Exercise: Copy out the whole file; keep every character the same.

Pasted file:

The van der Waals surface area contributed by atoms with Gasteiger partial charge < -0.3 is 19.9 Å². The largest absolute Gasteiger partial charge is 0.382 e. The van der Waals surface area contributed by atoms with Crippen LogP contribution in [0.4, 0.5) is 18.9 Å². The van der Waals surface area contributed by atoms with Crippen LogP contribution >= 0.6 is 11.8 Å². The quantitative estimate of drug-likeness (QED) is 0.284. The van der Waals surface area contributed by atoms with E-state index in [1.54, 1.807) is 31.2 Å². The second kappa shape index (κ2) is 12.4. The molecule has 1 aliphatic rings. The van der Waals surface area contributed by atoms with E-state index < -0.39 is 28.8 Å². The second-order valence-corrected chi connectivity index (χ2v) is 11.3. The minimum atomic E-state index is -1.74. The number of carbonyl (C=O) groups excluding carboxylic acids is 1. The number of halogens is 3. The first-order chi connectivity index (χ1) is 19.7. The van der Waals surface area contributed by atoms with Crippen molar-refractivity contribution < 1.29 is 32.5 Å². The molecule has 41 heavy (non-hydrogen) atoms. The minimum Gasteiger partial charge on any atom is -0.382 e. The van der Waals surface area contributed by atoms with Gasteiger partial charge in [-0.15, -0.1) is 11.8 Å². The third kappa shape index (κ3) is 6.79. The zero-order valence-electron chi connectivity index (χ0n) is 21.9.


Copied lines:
The van der Waals surface area contributed by atoms with Gasteiger partial charge < -0.3 is 19.9 Å². The largest absolute Gasteiger partial charge is 0.382 e. The van der Waals surface area contributed by atoms with Crippen LogP contribution in [0.4, 0.5) is 18.9 Å². The van der Waals surface area contributed by atoms with Crippen LogP contribution >= 0.6 is 11.8 Å². The quantitative estimate of drug-likeness (QED) is 0.284. The van der Waals surface area contributed by atoms with E-state index in [1.54, 1.807) is 31.2 Å². The second kappa shape index (κ2) is 12.4. The molecule has 1 aliphatic rings. The van der Waals surface area contributed by atoms with E-state index < -0.39 is 28.8 Å². The second-order valence-corrected chi connectivity index (χ2v) is 11.3. The minimum atomic E-state index is -1.74. The number of carbonyl (C=O) groups excluding carboxylic acids is 1. The number of halogens is 3. The first-order chi connectivity index (χ1) is 19.7. The van der Waals surface area contributed by atoms with Crippen molar-refractivity contribution < 1.29 is 32.5 Å². The molecule has 41 heavy (non-hydrogen) atoms. The minimum Gasteiger partial charge on any atom is -0.382 e. The van der Waals surface area contributed by atoms with Gasteiger partial charge in [-0.15, -0.1) is 11.8 Å². The third kappa shape index (κ3) is 6.79. The zero-order valence-electron chi connectivity index (χ0n) is 21.9.